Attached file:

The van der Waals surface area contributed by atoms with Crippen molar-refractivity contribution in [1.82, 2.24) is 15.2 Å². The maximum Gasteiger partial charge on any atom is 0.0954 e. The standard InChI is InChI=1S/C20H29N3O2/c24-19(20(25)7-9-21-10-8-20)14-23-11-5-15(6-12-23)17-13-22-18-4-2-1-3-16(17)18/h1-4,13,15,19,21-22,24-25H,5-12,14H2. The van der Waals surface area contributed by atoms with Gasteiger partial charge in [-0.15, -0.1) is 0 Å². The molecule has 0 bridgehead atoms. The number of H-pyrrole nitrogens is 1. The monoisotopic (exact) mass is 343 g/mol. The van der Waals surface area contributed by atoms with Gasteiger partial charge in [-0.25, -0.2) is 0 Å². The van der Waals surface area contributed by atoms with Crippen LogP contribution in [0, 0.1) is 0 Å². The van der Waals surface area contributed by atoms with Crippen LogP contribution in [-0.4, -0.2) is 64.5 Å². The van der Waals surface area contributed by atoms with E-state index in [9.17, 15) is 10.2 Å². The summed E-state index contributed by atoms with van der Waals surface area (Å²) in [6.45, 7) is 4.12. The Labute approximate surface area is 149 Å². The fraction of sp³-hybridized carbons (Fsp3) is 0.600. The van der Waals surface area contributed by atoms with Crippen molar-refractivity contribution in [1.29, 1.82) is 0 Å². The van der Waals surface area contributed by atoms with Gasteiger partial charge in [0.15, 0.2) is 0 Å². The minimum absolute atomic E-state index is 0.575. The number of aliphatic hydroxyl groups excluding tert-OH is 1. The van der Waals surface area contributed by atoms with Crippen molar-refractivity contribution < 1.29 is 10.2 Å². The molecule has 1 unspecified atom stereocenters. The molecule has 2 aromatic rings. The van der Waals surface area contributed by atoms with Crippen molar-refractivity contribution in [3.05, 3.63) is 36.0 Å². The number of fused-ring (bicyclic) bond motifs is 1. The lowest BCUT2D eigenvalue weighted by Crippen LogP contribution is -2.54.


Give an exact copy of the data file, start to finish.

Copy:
The van der Waals surface area contributed by atoms with Crippen molar-refractivity contribution in [1.82, 2.24) is 15.2 Å². The maximum Gasteiger partial charge on any atom is 0.0954 e. The standard InChI is InChI=1S/C20H29N3O2/c24-19(20(25)7-9-21-10-8-20)14-23-11-5-15(6-12-23)17-13-22-18-4-2-1-3-16(17)18/h1-4,13,15,19,21-22,24-25H,5-12,14H2. The van der Waals surface area contributed by atoms with Gasteiger partial charge in [-0.15, -0.1) is 0 Å². The molecule has 0 bridgehead atoms. The number of H-pyrrole nitrogens is 1. The monoisotopic (exact) mass is 343 g/mol. The van der Waals surface area contributed by atoms with Gasteiger partial charge in [-0.25, -0.2) is 0 Å². The van der Waals surface area contributed by atoms with Crippen LogP contribution in [0, 0.1) is 0 Å². The van der Waals surface area contributed by atoms with Crippen LogP contribution in [-0.4, -0.2) is 64.5 Å². The van der Waals surface area contributed by atoms with E-state index in [9.17, 15) is 10.2 Å². The summed E-state index contributed by atoms with van der Waals surface area (Å²) in [6.45, 7) is 4.12. The Labute approximate surface area is 149 Å². The fraction of sp³-hybridized carbons (Fsp3) is 0.600. The van der Waals surface area contributed by atoms with Crippen molar-refractivity contribution in [1.29, 1.82) is 0 Å². The van der Waals surface area contributed by atoms with Gasteiger partial charge in [0.15, 0.2) is 0 Å². The minimum absolute atomic E-state index is 0.575. The number of aliphatic hydroxyl groups excluding tert-OH is 1. The van der Waals surface area contributed by atoms with Crippen molar-refractivity contribution < 1.29 is 10.2 Å². The molecule has 1 unspecified atom stereocenters. The molecule has 2 aromatic rings. The van der Waals surface area contributed by atoms with Crippen molar-refractivity contribution in [3.05, 3.63) is 36.0 Å². The number of fused-ring (bicyclic) bond motifs is 1. The lowest BCUT2D eigenvalue weighted by Crippen LogP contribution is -2.54.